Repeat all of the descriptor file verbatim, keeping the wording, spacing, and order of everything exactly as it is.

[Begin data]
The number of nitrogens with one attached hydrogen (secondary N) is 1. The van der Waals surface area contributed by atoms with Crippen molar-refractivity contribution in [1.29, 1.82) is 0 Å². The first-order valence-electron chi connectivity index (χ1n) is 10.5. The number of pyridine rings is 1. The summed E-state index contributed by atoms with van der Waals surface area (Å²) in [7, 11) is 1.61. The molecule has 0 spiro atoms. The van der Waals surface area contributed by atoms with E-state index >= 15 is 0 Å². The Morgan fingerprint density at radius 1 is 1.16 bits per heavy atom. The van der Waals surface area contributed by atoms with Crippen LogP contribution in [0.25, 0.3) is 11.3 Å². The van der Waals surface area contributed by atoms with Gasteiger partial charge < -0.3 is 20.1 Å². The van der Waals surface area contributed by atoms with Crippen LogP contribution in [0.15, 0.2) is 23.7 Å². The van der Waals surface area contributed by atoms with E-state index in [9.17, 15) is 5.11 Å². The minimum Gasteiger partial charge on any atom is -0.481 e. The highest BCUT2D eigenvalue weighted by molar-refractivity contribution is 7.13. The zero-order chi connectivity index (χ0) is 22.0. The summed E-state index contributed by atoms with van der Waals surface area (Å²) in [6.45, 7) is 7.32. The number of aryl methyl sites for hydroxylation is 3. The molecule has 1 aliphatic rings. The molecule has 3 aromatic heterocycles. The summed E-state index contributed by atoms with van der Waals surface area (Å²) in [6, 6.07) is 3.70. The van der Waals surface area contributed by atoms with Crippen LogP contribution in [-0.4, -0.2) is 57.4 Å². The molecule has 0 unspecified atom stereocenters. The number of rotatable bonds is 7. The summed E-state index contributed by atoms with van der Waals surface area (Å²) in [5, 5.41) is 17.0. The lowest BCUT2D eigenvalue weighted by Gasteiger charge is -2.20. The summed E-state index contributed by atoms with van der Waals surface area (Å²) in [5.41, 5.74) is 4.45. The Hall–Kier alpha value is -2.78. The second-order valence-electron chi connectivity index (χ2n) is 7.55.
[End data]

The number of nitrogens with one attached hydrogen (secondary N) is 1. The van der Waals surface area contributed by atoms with Crippen molar-refractivity contribution in [1.29, 1.82) is 0 Å². The first-order valence-electron chi connectivity index (χ1n) is 10.5. The number of pyridine rings is 1. The summed E-state index contributed by atoms with van der Waals surface area (Å²) in [7, 11) is 1.61. The molecule has 0 spiro atoms. The van der Waals surface area contributed by atoms with E-state index >= 15 is 0 Å². The Morgan fingerprint density at radius 1 is 1.16 bits per heavy atom. The van der Waals surface area contributed by atoms with Crippen LogP contribution in [0.25, 0.3) is 11.3 Å². The van der Waals surface area contributed by atoms with Gasteiger partial charge < -0.3 is 20.1 Å². The van der Waals surface area contributed by atoms with Crippen LogP contribution in [0.15, 0.2) is 23.7 Å². The van der Waals surface area contributed by atoms with E-state index in [9.17, 15) is 5.11 Å². The minimum Gasteiger partial charge on any atom is -0.481 e. The highest BCUT2D eigenvalue weighted by molar-refractivity contribution is 7.13. The zero-order chi connectivity index (χ0) is 22.0. The summed E-state index contributed by atoms with van der Waals surface area (Å²) in [6.45, 7) is 7.32. The number of aryl methyl sites for hydroxylation is 3. The molecule has 1 aliphatic rings. The molecule has 3 aromatic heterocycles. The summed E-state index contributed by atoms with van der Waals surface area (Å²) in [6, 6.07) is 3.70. The van der Waals surface area contributed by atoms with Crippen LogP contribution in [-0.4, -0.2) is 57.4 Å². The molecule has 0 unspecified atom stereocenters. The number of rotatable bonds is 7. The summed E-state index contributed by atoms with van der Waals surface area (Å²) in [5, 5.41) is 17.0. The lowest BCUT2D eigenvalue weighted by Gasteiger charge is -2.20. The summed E-state index contributed by atoms with van der Waals surface area (Å²) in [5.41, 5.74) is 4.45. The Hall–Kier alpha value is -2.78. The second-order valence-electron chi connectivity index (χ2n) is 7.55.